The Archbishop of the Archdiocese of Los Angeles José H. Gomez will lead a special Centennial Mass on Aug. 13, which will be followed by a reception in the hall and courtyards of the historic church.
“I am looking forward to celebrating this anniversary with the family of God at Good Shepherd,” Gomez said. “It will be a beautiful moment to thank God for all his blessings during these last 100 years, and to ask for the grace to continue forward in our mission of sharing God’s love in our community.”
Reverend Edward Benioff, pastor of the Church of the Good Shepherd, is greatly looking forward to welcoming Archbishop Gomez next Sunday.
“Archbishop Gomez is the head of the church here in Los Angeles and of 5 million Catholics in the county of LA so we’re honored that he’s going to join us for this celebration,” Benioff said. “It makes it very special.”
A wide range of civic leaders, city staff, religious leaders and parishioners will attend the invitation-only event. Those expected to attend include LA County Supervisor Lindsey Horvath, former Gov. Gray Davis, Mayor Dr. Julian Gold, Councilmember Lili Bosse, Councilmember Sharona Nazarian, City Manager Nancy Hunt-Coffey and Beverly Hills Police Chief Mark Stainbrook.
“One hundred years of soul-filling service is certainly to be celebrated,” Horvath told the Courier. “From daily masses to essential community services like ‘Feed My Poor,’ Church of the Good Shepherd puts faith into action. I look forward to being part of the centennial mass this Sunday, alongside Mayor Gold and the Beverly Hills community.”
Parishioner Christine Redlin played a key role in planning the Centennial Celebration over several months and is eager to welcome community members to share in the history and holiness of the church.
“The church, the parish, the people are just packed with faith, like enormous larger-than-life divine faith,” she said. “It’s important for us to really showcase that it’s our centennial here in the community because it’s such an honor for both the parishioners and for the community of Beverly Hills.”
The Church of the Good Shepherd has a long history of worship, service and education in the city of Beverly Hills.
It was founded on Dec. 12, 1923, just nine years after the city of Beverly Hills was incorporated. The very first services took place in a small room inside the Windemere Apartments and continued in the Beverly Hills Hotel while the church was being constructed in 1924.
In 1930, the Good Shepherd Parish School opened at Linden Drive and Charleville Boulevard. The school continues to educate students in Transitional Kindergarten through 8th grade under its original principles of Excellence in Faith, Academics and Service.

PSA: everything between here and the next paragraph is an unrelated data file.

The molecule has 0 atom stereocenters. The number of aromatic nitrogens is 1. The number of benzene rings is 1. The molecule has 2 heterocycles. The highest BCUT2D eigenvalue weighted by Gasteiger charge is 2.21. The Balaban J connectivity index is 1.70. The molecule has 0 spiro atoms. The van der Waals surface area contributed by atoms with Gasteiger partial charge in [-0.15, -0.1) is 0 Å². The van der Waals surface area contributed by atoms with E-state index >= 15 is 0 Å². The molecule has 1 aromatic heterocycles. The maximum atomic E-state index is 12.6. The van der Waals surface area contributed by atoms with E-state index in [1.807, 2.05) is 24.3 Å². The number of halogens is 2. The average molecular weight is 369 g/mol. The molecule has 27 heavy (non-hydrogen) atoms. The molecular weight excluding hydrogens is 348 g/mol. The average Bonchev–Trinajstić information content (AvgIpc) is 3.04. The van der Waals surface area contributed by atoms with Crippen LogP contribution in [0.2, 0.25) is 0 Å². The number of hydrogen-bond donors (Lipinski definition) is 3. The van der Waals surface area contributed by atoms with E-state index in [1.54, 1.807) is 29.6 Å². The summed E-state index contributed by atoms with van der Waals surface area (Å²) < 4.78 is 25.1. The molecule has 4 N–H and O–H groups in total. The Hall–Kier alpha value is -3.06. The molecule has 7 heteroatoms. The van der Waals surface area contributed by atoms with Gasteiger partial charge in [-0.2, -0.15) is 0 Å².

The church, which is located at 504 N. Roxbury Drive, is an impressive structure designed by architect J.J. Donnellan in the Mission Revival style. It rises to the height of five stories and is adorned with golden-domed bell towers, open arches, a central gabled roof and intricate stained-glass windows.
It was completed in 1925 and has been the beloved spiritual home of the parish ever since.
Soon after its founding, the church became a home for many of the Catholic movie stars who settled in Beverly Hills such as Rudolph Valentino and Bing Crosby. Over the years, it has also hosted many A-list weddings and funerals including the union of Elizabeth Taylor and Conrad Hilton and the passings of Alfred Hitchcock and Frank Sinatra.
Valentino’s 1926 funeral at the church was particularly noteworthy, local historian Phil Savenick told the Courier.
After Valentino’s New York funeral turned ugly as 100,000 fans fought for a chance to see the body, the Beverly Hills Police Department knew they needed to formulate a plan for his hometown service just three days later.
“Valets met cars while traffic was sent another direction, mourners were led inside and the throngs could view the activity while safely isolated along Santa Monica Boulevard,” said Savenick. “It was the first use of the phrase ‘crowd control’.”
President John F. Kennedy was known to attend mass at the church when he traveled to Los Angeles. These visits required a sweeping of the church by the Secret Service and the installation of a special phone to Washington D.C. but were nonetheless greatly enjoyed by the parishioners and by Msgr. Daniel Sullivan, who led the parish from 1958 to 1982.
Benioff became the seventh pastor of the church in 2015 and has lovingly and devotedly led his flock ever since.
“I love being here and being in a glamorous city like Beverly Hills and I just love the people,” said Benioff. “One hundred years is a huge accomplishment and I’m humbled to be the pastor during this time.”
As part of the Centennial celebrations, the parish is working with the city to have the church designated as a historic landmark.
“We’re so honored for the city to recognize us with this historic designation,” said Benioff. “Our chest is swelling with pride.”